The city is the site of repetitive and ever-changing scenarios and events, the accumulation of which constitutes the everyday. But how can the architecture and the landscape of the city—its buildings, streets, parks, and public spaces—make room for the unexpected within sites of permanence? How can the interrelations between the physical, social, and virtual worlds affect not only the way we experience our environments, but also how we conceive and construct them? How should the architecture and landscape of Tokyo (and, by analogy, of other cities) be different?
Fudo/Umwelt, a studio conducted in the spring of 2021 at the Harvard GSD, was concerned with speculations (formal, material, social, and cultural) on the future relations between architecture, design, people, and the city.
The focus of the investigation was the site of the former Tsukiji Fish Market. Once the largest such facility in the world, the site is now a parking lot, physically empty but still a repository of social and cultural memory. Each of the site’s four sides presents an entirely different face of the city. To the north of the old Tsukiji site is the Outer Market, still an active commercial district of restaurants and food retailers. To the east is the Sumida river, Tokyo’s most storied waterway. To the south is the Hamarikyu Garden, a historic aristocratic villa-turned-park. And to the west is the Shiodome business district, a glittering collection of high-rises. Any intervention on this fecund site needed to respond to each of these divergent conditions.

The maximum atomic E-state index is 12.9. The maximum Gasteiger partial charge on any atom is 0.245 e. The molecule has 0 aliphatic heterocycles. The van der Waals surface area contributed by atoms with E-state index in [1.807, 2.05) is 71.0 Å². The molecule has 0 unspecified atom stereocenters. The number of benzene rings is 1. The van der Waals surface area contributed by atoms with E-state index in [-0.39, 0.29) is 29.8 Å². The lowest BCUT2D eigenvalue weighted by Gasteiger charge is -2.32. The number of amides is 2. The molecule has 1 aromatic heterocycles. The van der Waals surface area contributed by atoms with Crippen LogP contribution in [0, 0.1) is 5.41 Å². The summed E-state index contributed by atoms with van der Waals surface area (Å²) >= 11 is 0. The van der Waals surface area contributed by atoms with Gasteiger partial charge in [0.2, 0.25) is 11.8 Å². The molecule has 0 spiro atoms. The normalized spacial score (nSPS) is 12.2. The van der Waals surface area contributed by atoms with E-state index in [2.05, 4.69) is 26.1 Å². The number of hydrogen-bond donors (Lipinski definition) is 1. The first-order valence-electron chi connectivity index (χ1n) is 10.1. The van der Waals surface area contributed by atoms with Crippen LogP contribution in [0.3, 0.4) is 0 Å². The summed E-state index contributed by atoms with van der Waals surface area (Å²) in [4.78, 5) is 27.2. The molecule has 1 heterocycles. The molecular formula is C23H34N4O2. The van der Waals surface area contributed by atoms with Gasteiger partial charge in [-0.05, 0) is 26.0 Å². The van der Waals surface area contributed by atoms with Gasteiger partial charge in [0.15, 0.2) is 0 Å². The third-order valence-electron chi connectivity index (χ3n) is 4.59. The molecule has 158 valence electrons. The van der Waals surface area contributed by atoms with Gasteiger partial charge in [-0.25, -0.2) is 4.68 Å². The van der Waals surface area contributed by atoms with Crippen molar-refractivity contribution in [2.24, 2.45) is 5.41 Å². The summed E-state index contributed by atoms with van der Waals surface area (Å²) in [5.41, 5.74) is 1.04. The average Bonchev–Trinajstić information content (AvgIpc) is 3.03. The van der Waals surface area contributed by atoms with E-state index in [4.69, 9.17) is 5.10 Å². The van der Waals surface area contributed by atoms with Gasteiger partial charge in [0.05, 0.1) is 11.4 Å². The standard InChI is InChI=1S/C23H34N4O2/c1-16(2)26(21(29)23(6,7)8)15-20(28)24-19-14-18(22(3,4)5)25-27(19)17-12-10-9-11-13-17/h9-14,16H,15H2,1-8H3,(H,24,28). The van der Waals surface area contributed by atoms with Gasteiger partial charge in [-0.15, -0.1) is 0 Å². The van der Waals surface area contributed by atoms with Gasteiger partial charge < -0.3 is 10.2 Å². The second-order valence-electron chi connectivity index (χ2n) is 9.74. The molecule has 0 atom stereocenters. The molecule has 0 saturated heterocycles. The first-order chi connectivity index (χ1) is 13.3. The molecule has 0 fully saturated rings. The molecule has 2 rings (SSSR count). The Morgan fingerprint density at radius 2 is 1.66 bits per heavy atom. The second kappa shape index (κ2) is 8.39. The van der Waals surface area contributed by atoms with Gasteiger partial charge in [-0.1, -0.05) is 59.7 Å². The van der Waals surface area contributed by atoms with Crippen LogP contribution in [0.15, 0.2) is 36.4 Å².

The premise of the studio was to question the replication of standard mixed-use formulas for the production of the city. Building on the concepts of risk, disruption, and continuity established in the fall 2020 seminar “The Project and the Territory: Japan Story,” the studio reimagined the architectural and urban potentials of this unique district. Participants devised alternative scenarios involving people and places—physical spaces and social relations both generic and specific—for the construction of transformative environments. The projects below show new forms of urban life and public space that could be generated in the shadow of a major cultural and economic institution like Tsukiji.